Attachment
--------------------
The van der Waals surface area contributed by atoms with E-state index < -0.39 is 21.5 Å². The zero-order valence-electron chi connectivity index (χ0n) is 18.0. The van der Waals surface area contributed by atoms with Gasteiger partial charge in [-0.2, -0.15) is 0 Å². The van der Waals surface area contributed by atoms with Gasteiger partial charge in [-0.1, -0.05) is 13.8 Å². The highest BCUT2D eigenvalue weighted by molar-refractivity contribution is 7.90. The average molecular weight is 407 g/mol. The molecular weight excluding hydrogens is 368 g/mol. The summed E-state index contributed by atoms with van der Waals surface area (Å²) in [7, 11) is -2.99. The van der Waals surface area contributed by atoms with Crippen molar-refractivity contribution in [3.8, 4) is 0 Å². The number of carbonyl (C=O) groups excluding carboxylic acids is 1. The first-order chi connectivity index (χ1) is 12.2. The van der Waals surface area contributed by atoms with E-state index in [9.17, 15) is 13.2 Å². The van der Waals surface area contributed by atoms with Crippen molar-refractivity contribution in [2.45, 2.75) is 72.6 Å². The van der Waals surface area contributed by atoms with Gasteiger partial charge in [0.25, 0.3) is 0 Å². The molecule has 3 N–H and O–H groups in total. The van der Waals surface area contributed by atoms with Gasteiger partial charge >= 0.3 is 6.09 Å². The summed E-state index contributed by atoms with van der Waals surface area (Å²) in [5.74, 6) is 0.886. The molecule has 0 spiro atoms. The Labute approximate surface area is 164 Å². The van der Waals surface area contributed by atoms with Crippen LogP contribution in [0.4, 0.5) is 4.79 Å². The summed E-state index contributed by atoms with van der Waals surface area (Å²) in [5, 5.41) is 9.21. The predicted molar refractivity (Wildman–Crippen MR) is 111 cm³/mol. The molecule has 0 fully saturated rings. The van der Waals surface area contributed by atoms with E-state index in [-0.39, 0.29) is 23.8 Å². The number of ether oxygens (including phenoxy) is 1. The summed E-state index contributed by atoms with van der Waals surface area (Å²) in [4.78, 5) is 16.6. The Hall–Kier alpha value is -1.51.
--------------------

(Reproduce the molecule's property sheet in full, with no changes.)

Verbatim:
The van der Waals surface area contributed by atoms with E-state index < -0.39 is 21.5 Å². The zero-order valence-electron chi connectivity index (χ0n) is 18.0. The van der Waals surface area contributed by atoms with Gasteiger partial charge in [-0.2, -0.15) is 0 Å². The van der Waals surface area contributed by atoms with Gasteiger partial charge in [-0.1, -0.05) is 13.8 Å². The highest BCUT2D eigenvalue weighted by molar-refractivity contribution is 7.90. The average molecular weight is 407 g/mol. The molecular weight excluding hydrogens is 368 g/mol. The summed E-state index contributed by atoms with van der Waals surface area (Å²) in [7, 11) is -2.99. The van der Waals surface area contributed by atoms with Crippen molar-refractivity contribution in [3.8, 4) is 0 Å². The number of carbonyl (C=O) groups excluding carboxylic acids is 1. The first-order chi connectivity index (χ1) is 12.2. The van der Waals surface area contributed by atoms with E-state index in [9.17, 15) is 13.2 Å². The van der Waals surface area contributed by atoms with Crippen molar-refractivity contribution in [2.45, 2.75) is 72.6 Å². The van der Waals surface area contributed by atoms with Gasteiger partial charge in [0.25, 0.3) is 0 Å². The molecule has 3 N–H and O–H groups in total. The van der Waals surface area contributed by atoms with Gasteiger partial charge >= 0.3 is 6.09 Å². The summed E-state index contributed by atoms with van der Waals surface area (Å²) in [5.74, 6) is 0.886. The molecule has 0 spiro atoms. The Labute approximate surface area is 164 Å². The van der Waals surface area contributed by atoms with Crippen LogP contribution in [0.4, 0.5) is 4.79 Å². The summed E-state index contributed by atoms with van der Waals surface area (Å²) in [5, 5.41) is 9.21. The predicted molar refractivity (Wildman–Crippen MR) is 111 cm³/mol. The molecule has 0 fully saturated rings. The van der Waals surface area contributed by atoms with E-state index in [-0.39, 0.29) is 23.8 Å². The number of ether oxygens (including phenoxy) is 1. The summed E-state index contributed by atoms with van der Waals surface area (Å²) in [4.78, 5) is 16.6. The Hall–Kier alpha value is -1.51.